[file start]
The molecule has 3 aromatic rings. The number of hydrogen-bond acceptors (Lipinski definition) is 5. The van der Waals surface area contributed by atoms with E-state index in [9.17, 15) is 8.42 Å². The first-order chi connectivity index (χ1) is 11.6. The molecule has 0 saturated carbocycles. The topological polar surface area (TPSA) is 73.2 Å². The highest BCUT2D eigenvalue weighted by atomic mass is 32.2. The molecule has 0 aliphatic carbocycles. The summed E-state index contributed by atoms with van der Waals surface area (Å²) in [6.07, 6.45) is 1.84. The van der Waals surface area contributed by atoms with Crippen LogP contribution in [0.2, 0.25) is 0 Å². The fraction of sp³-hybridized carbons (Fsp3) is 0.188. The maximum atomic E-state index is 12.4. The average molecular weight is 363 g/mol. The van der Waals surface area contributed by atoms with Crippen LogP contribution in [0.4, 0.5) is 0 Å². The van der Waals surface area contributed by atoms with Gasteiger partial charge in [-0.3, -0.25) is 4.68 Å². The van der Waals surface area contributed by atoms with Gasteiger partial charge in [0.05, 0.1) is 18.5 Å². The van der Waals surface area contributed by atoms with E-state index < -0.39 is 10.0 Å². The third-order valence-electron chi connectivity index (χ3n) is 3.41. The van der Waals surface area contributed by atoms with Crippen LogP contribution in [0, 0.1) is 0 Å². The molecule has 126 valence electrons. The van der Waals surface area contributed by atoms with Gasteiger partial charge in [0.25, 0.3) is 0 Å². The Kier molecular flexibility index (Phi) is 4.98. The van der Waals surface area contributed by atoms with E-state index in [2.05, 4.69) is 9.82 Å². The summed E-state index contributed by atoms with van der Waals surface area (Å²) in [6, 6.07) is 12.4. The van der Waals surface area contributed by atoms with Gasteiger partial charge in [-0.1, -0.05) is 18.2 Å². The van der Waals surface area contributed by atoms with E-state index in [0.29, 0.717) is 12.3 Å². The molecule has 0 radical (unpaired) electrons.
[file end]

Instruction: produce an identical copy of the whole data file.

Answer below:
The molecule has 3 aromatic rings. The number of hydrogen-bond acceptors (Lipinski definition) is 5. The van der Waals surface area contributed by atoms with E-state index in [9.17, 15) is 8.42 Å². The first-order chi connectivity index (χ1) is 11.6. The molecule has 0 saturated carbocycles. The topological polar surface area (TPSA) is 73.2 Å². The highest BCUT2D eigenvalue weighted by atomic mass is 32.2. The molecule has 0 aliphatic carbocycles. The summed E-state index contributed by atoms with van der Waals surface area (Å²) in [6.07, 6.45) is 1.84. The van der Waals surface area contributed by atoms with Crippen LogP contribution in [0.2, 0.25) is 0 Å². The fraction of sp³-hybridized carbons (Fsp3) is 0.188. The maximum atomic E-state index is 12.4. The average molecular weight is 363 g/mol. The van der Waals surface area contributed by atoms with Crippen LogP contribution in [0.4, 0.5) is 0 Å². The van der Waals surface area contributed by atoms with Gasteiger partial charge in [-0.3, -0.25) is 4.68 Å². The van der Waals surface area contributed by atoms with Gasteiger partial charge in [0.05, 0.1) is 18.5 Å². The van der Waals surface area contributed by atoms with E-state index < -0.39 is 10.0 Å². The third-order valence-electron chi connectivity index (χ3n) is 3.41. The van der Waals surface area contributed by atoms with Crippen LogP contribution in [0, 0.1) is 0 Å². The molecule has 126 valence electrons. The van der Waals surface area contributed by atoms with Gasteiger partial charge in [0.25, 0.3) is 0 Å². The Kier molecular flexibility index (Phi) is 4.98. The van der Waals surface area contributed by atoms with E-state index in [2.05, 4.69) is 9.82 Å². The summed E-state index contributed by atoms with van der Waals surface area (Å²) in [6, 6.07) is 12.4. The van der Waals surface area contributed by atoms with Gasteiger partial charge in [-0.1, -0.05) is 18.2 Å². The van der Waals surface area contributed by atoms with E-state index in [0.29, 0.717) is 12.3 Å². The molecule has 0 radical (unpaired) electrons.